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Nomura Warned Against Lying After Jefferies Trader Charged

  • Charges against ex-Jefferies trader spurred training session
  • At least one allegedly fraudulent trade done after session
A pedestrian walks past a Nomura Securities Co. branch, a unit of Nomura Holdings Inc., in Tokyo, Japan, on Monday, April 27, 2015. Nomura, Japan's largest brokerage, is scheduled to report fourth-quarter earnings on April 30.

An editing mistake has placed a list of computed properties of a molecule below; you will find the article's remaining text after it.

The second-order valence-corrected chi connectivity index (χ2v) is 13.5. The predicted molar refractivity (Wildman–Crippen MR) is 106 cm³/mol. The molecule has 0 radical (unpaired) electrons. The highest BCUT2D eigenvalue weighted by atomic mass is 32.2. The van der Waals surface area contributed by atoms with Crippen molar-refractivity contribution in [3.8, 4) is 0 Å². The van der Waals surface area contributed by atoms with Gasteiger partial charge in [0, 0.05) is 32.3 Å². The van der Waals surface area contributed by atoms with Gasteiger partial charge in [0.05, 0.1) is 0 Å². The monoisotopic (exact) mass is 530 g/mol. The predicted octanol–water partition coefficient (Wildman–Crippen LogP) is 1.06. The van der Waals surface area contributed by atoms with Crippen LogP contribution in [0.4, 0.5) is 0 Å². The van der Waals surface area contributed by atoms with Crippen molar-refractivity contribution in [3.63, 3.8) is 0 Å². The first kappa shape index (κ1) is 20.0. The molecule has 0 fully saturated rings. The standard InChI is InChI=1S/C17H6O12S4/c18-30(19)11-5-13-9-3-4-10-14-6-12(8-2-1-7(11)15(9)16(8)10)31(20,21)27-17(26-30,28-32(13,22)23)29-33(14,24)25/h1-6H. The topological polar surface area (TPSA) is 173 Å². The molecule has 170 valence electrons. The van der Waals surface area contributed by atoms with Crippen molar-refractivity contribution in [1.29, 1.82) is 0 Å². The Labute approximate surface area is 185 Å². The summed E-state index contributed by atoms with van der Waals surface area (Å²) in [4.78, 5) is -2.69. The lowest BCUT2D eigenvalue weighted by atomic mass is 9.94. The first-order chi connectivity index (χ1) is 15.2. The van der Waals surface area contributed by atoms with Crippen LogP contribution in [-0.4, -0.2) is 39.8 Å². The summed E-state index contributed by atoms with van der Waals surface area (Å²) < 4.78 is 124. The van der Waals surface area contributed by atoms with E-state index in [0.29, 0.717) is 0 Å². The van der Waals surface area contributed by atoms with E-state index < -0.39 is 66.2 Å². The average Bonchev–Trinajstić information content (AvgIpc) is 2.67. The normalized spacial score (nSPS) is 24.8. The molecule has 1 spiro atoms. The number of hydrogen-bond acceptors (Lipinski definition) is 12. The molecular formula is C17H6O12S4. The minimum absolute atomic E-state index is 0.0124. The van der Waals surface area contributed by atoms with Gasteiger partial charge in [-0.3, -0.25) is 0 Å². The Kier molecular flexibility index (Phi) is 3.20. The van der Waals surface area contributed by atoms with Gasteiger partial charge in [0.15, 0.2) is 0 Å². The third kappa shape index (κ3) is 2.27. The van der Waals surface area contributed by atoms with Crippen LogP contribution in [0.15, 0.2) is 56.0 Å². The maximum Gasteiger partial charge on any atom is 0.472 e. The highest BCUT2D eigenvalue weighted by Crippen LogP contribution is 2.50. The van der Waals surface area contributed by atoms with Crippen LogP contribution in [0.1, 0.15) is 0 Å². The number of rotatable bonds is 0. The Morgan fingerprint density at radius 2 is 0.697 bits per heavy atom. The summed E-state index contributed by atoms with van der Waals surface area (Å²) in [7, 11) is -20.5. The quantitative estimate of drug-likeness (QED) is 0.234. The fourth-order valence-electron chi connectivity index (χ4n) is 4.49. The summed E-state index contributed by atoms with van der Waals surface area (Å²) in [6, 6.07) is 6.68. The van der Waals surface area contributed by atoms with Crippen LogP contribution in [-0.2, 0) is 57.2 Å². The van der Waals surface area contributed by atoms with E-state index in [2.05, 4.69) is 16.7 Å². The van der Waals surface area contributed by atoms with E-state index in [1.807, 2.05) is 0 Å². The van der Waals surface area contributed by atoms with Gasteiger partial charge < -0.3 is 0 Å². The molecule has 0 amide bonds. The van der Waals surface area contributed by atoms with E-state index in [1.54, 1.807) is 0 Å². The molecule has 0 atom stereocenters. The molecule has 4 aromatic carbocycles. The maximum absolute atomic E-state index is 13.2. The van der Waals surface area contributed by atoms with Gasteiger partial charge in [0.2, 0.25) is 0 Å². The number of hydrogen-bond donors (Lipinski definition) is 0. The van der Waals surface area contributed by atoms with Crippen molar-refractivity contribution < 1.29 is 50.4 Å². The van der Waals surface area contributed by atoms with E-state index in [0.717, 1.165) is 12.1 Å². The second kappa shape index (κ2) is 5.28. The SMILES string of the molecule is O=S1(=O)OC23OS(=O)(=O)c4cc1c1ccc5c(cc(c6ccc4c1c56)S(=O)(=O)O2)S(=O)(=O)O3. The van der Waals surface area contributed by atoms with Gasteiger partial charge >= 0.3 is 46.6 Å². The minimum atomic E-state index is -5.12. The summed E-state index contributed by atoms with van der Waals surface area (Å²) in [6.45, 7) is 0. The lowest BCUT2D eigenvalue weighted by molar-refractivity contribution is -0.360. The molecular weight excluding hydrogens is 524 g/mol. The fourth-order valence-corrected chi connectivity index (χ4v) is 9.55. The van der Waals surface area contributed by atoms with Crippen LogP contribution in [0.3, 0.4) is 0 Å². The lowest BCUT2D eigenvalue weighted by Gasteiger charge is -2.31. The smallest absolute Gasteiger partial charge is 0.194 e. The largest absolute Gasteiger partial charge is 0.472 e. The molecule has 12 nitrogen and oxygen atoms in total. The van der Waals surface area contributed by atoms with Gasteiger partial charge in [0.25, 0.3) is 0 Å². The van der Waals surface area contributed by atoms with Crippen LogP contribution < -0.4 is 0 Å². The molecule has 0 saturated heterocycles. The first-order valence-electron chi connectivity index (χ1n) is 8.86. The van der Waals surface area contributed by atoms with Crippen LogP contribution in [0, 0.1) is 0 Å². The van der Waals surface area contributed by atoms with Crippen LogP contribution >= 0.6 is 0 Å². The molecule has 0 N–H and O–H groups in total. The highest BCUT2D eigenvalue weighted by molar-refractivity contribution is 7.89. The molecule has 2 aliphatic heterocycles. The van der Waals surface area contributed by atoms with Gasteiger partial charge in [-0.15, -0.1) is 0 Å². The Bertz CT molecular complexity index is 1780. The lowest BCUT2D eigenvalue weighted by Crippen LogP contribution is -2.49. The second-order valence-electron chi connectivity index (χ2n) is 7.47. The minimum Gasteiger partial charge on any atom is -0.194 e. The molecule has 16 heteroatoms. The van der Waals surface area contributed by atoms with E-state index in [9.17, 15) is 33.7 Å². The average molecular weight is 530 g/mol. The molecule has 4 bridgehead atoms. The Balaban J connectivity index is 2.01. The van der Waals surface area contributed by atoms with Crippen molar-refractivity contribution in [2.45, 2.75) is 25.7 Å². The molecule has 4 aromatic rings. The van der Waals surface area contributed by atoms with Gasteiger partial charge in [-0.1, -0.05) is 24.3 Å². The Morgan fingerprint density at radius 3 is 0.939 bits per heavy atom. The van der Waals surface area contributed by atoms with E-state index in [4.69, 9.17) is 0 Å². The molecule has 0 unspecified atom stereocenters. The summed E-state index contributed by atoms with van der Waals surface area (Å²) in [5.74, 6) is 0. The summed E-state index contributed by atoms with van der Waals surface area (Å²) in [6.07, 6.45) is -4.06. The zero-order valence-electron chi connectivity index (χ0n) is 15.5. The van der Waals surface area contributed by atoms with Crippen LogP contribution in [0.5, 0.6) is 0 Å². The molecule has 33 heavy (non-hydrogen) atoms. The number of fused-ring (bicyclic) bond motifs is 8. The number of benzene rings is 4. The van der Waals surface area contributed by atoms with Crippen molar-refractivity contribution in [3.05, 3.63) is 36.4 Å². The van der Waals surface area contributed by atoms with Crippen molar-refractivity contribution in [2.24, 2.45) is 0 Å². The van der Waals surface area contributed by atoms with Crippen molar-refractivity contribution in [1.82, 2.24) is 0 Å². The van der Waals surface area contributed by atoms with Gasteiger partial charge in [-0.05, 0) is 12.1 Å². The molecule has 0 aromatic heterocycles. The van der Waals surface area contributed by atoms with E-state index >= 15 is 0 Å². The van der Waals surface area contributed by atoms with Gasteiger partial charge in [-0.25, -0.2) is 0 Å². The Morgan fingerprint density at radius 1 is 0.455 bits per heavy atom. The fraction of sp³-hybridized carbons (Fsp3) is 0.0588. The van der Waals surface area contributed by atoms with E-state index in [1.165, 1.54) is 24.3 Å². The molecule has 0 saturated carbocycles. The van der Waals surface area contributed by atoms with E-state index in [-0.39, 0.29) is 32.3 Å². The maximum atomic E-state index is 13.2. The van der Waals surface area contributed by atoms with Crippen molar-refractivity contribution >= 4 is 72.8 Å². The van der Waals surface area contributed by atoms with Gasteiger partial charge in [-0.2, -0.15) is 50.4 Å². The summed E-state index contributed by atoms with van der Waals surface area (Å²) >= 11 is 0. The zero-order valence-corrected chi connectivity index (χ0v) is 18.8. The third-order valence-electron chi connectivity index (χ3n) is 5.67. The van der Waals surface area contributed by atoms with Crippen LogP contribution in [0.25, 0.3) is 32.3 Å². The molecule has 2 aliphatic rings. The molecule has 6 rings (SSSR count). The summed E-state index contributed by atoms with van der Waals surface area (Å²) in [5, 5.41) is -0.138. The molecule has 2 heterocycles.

Photographer: Kiyoshi Ota/Bloomberg
Updated on

Nomura Holdings Inc. held a training session after a former Jefferies & Co. managing director was indicted for fraud and encouraged its traders not to lie -- but that didn’t stop the fibbing to customers about bond prices, according to U.S. prosecutors.

Three former Nomura traders are accused of increasing the spread on their trades and generating about $7 million in additional revenue by lying about how much they paid for debt. Ross Shapiro, Michael Gramins and Tyler Peters pleaded not guilty and are scheduled to go to trial in October.